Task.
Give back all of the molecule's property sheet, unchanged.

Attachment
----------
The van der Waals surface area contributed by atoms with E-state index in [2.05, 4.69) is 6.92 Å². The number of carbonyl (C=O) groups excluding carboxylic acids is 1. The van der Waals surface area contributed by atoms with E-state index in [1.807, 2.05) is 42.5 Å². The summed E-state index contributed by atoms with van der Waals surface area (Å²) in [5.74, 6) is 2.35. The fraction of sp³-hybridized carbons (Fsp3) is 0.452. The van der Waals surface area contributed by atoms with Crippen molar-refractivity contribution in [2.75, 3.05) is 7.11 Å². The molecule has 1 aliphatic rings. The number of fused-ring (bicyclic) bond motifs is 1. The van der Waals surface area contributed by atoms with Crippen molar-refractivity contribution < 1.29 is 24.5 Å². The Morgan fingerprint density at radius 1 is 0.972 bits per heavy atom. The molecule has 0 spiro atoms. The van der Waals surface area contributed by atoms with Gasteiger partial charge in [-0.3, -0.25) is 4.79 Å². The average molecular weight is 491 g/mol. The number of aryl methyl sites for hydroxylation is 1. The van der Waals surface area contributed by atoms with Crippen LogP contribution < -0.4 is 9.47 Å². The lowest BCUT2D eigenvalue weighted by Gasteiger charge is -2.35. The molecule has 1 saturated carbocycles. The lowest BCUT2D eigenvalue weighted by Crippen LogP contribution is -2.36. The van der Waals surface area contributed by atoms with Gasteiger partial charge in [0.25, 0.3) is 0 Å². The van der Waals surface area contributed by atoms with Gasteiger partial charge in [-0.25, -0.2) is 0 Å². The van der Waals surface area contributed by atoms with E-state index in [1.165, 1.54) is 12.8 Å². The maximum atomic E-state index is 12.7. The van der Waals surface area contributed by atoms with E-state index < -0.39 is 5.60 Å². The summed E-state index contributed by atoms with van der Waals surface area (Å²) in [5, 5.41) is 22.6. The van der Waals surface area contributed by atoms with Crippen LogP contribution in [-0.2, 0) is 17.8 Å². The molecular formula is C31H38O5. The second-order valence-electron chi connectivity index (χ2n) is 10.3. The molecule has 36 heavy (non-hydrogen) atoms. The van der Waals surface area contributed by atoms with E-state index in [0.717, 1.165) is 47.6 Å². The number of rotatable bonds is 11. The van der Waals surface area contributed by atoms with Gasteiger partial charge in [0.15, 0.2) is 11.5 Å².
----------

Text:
The van der Waals surface area contributed by atoms with E-state index in [2.05, 4.69) is 6.92 Å². The number of carbonyl (C=O) groups excluding carboxylic acids is 1. The van der Waals surface area contributed by atoms with E-state index in [1.807, 2.05) is 42.5 Å². The summed E-state index contributed by atoms with van der Waals surface area (Å²) in [5.74, 6) is 2.35. The fraction of sp³-hybridized carbons (Fsp3) is 0.452. The van der Waals surface area contributed by atoms with Crippen molar-refractivity contribution in [2.75, 3.05) is 7.11 Å². The molecule has 1 aliphatic rings. The number of fused-ring (bicyclic) bond motifs is 1. The van der Waals surface area contributed by atoms with Crippen molar-refractivity contribution < 1.29 is 24.5 Å². The Morgan fingerprint density at radius 1 is 0.972 bits per heavy atom. The molecule has 0 spiro atoms. The van der Waals surface area contributed by atoms with Gasteiger partial charge in [-0.3, -0.25) is 4.79 Å². The average molecular weight is 491 g/mol. The number of aryl methyl sites for hydroxylation is 1. The van der Waals surface area contributed by atoms with Crippen LogP contribution < -0.4 is 9.47 Å². The lowest BCUT2D eigenvalue weighted by Gasteiger charge is -2.35. The molecule has 1 saturated carbocycles. The lowest BCUT2D eigenvalue weighted by Crippen LogP contribution is -2.36. The van der Waals surface area contributed by atoms with Gasteiger partial charge in [0.25, 0.3) is 0 Å². The van der Waals surface area contributed by atoms with Gasteiger partial charge in [-0.25, -0.2) is 0 Å². The van der Waals surface area contributed by atoms with E-state index in [1.165, 1.54) is 12.8 Å². The maximum atomic E-state index is 12.7. The van der Waals surface area contributed by atoms with E-state index < -0.39 is 5.60 Å². The summed E-state index contributed by atoms with van der Waals surface area (Å²) in [5, 5.41) is 22.6. The van der Waals surface area contributed by atoms with Crippen LogP contribution in [-0.2, 0) is 17.8 Å². The molecular formula is C31H38O5. The second-order valence-electron chi connectivity index (χ2n) is 10.3. The molecule has 36 heavy (non-hydrogen) atoms. The van der Waals surface area contributed by atoms with E-state index in [0.717, 1.165) is 47.6 Å². The number of rotatable bonds is 11. The van der Waals surface area contributed by atoms with Gasteiger partial charge in [0.15, 0.2) is 11.5 Å².